Standard Chartered Bank (Pakistan) Limited is a subsidiary of Standard Chartered Plc., which is incorporated in England. Standard Chartered Bank (Pakistan) Limited is Pakistan's oldest and largest foreign commercial bank. The history of Standard Chartered in Pakistan dates back to 1863, when the Chartered Bank of India, Australia and China first established its operations in Karachi. Until 2000, SCB had only seven branches in three cities across Pakistan when acquired Grindlays Bank from ANZ Bank, increasing its presence in private banking and further expanding its operations in India and Pakistan.
It was during 2006 that the bank underwent major transformation. Standard Chartered Bank (Pakistan) Limited (SCBPL) was incorporated in Pakistan on July 19, 2006 and it became the first international bank, incorporated in Pakistan. Standard Chartered acquired controlling stake (95.37%) in one of the best private banks in Pakistan called the Union Bank, through a transaction of US $487 million. Union Bank Ltd was the 8th largest bank in Pakistan in terms of market share of assets and had an extensive customer base with 400,000 retail and SME banking customers. However, it had a small but growing wholesale banking business. Now SCBPL's business activities constitute consumer banking, corporate and institutional banking (wholesale banking) and global markets.
The acquisition of Union Bank helped SCBPL to grow at a faster and much promising rate. The bank has invested heavily in its brand and franchise positioning. SCBPL opened 36 new branches during HY08 and by 2008 the bank's branch network has grown to 175 branches in 41 cities. SCBPL has come up with innovative products and services and its main strength lies in the consumer banking and SME business. Asian Banker magazine awarded SCBPL with 'The Best Retail Bank in Pakistan 2007.' Standard Chartered strengthened its wholesale banking business by offering value added products to its customers and penetrating into new customer segments. This acquisition made Standard Chartered the 6th largest bank in Pakistan in terms of market share of assets. As at December 2008 the bank's asset base stood at Rs 264.617 billion. According to PACRA, SCBPL's long-term and short-term ratings are "AAA" (Triple A) and "A1+", showing that the bank has the low credit risk and a strong ability to meets its financial commitments.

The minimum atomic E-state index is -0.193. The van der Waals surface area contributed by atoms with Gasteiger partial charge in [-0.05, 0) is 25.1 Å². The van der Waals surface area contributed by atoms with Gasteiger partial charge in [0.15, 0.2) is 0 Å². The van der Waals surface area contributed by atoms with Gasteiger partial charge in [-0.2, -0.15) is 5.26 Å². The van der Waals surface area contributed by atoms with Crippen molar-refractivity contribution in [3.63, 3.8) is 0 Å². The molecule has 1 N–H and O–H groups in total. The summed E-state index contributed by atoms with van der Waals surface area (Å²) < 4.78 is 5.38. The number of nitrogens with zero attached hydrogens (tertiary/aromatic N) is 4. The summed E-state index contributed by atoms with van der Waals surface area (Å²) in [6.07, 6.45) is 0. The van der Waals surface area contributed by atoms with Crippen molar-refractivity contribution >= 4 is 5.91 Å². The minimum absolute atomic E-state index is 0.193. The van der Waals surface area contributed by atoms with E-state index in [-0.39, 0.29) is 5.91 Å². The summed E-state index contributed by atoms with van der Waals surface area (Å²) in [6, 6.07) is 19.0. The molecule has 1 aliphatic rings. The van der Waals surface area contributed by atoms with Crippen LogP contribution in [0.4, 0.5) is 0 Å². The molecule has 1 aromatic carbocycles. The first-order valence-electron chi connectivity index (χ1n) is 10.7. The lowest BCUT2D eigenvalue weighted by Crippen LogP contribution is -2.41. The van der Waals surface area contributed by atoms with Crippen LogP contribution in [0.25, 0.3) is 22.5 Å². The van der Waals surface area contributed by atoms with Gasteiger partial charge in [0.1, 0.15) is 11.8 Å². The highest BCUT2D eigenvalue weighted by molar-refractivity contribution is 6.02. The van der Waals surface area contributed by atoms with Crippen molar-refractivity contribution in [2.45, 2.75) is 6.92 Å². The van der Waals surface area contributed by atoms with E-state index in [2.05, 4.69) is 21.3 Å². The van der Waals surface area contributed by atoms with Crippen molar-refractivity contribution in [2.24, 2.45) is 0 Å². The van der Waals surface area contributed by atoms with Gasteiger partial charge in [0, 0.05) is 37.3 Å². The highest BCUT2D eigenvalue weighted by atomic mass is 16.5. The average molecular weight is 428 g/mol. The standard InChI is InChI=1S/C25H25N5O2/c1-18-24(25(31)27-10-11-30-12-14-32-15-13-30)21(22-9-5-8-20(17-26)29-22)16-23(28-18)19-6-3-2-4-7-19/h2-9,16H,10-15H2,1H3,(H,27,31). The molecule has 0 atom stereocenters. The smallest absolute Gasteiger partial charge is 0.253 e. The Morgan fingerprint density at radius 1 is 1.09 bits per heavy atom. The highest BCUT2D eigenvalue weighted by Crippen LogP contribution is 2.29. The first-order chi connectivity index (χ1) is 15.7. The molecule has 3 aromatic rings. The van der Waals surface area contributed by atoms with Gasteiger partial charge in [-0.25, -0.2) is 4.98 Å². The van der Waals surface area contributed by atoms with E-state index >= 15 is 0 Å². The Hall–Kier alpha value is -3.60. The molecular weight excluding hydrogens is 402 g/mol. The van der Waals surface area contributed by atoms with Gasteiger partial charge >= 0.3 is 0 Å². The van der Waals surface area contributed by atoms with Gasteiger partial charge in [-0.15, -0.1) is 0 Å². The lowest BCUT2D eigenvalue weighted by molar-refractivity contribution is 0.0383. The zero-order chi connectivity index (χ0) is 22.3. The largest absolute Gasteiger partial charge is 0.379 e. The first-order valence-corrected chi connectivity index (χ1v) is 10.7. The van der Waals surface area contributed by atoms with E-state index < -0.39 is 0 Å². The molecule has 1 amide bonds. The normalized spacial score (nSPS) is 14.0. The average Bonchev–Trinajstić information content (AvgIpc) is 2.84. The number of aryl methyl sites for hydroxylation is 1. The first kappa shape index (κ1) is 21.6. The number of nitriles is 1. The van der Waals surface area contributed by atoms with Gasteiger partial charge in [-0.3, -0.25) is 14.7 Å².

Pakistan's private banks seem to have made deeper inroads in the saving habits of people as the promising working results published by half for them for last year allayed fears about their commercial viability in a tight liquidity market and a low savings rate. The entire banking sector experienced depressed profitability. During 1Q09 (January-March 2009), the deposits of the banking sector grew by 2%. Total deposits of the Sector reached Rs 3.9 trillion by the end of 1Q09, depicting a growth of 2% from Rs 3.8 trillion at the end of CY08. Banking sector witnessed a 3% contraction in the deposit base during October 2008, owing to a liquidity crunch in the market, but since then the deposit growth has slowly picked up. The banks offered high returns to attract customer deposits and 6% rise in NFA helped the banks to widen their deposit base. While the ongoing year will likely be challenging (in that the absolute quantum of systemic provisions may remain flat (YoY) the overall macroeconomic environment is set to be more upbeat over the next 2-3 years. Despite of the economic crunch Standard Chartered has reported profit in the year 2009 with the indication of expanding its branch network further both in Conventional and Islamic Banking.